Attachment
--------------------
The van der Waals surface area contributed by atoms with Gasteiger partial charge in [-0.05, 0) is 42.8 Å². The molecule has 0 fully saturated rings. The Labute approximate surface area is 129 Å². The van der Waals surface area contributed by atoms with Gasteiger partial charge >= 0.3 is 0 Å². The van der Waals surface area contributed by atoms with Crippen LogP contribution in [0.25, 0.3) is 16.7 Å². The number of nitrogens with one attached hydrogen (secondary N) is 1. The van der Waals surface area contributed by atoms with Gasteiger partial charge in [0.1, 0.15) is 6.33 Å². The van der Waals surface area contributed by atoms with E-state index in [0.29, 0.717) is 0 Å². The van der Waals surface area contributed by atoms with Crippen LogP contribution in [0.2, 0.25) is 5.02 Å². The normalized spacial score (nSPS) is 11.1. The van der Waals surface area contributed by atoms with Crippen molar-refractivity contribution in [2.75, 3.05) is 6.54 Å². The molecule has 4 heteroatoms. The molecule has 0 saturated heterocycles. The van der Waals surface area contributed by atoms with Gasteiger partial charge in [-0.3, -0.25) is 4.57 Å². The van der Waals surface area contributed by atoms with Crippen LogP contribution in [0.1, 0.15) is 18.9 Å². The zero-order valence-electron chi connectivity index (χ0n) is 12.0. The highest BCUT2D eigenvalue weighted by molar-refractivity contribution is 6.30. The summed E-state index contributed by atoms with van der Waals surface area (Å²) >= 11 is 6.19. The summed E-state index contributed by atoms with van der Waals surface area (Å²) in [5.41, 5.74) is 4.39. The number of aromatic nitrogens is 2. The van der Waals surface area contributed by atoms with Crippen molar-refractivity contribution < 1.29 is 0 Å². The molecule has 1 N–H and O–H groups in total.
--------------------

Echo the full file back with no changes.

The van der Waals surface area contributed by atoms with Gasteiger partial charge in [-0.05, 0) is 42.8 Å². The molecule has 0 fully saturated rings. The Labute approximate surface area is 129 Å². The van der Waals surface area contributed by atoms with Gasteiger partial charge >= 0.3 is 0 Å². The van der Waals surface area contributed by atoms with Crippen LogP contribution in [0.25, 0.3) is 16.7 Å². The number of nitrogens with one attached hydrogen (secondary N) is 1. The van der Waals surface area contributed by atoms with Gasteiger partial charge in [0.1, 0.15) is 6.33 Å². The van der Waals surface area contributed by atoms with E-state index in [0.29, 0.717) is 0 Å². The van der Waals surface area contributed by atoms with Crippen LogP contribution in [0.2, 0.25) is 5.02 Å². The normalized spacial score (nSPS) is 11.1. The van der Waals surface area contributed by atoms with Crippen molar-refractivity contribution in [2.75, 3.05) is 6.54 Å². The molecule has 4 heteroatoms. The molecule has 0 saturated heterocycles. The van der Waals surface area contributed by atoms with Gasteiger partial charge in [-0.3, -0.25) is 4.57 Å². The van der Waals surface area contributed by atoms with Crippen LogP contribution in [0.1, 0.15) is 18.9 Å². The zero-order valence-electron chi connectivity index (χ0n) is 12.0. The highest BCUT2D eigenvalue weighted by molar-refractivity contribution is 6.30. The summed E-state index contributed by atoms with van der Waals surface area (Å²) >= 11 is 6.19. The summed E-state index contributed by atoms with van der Waals surface area (Å²) in [5.41, 5.74) is 4.39. The number of aromatic nitrogens is 2. The van der Waals surface area contributed by atoms with Crippen molar-refractivity contribution < 1.29 is 0 Å². The molecule has 1 N–H and O–H groups in total.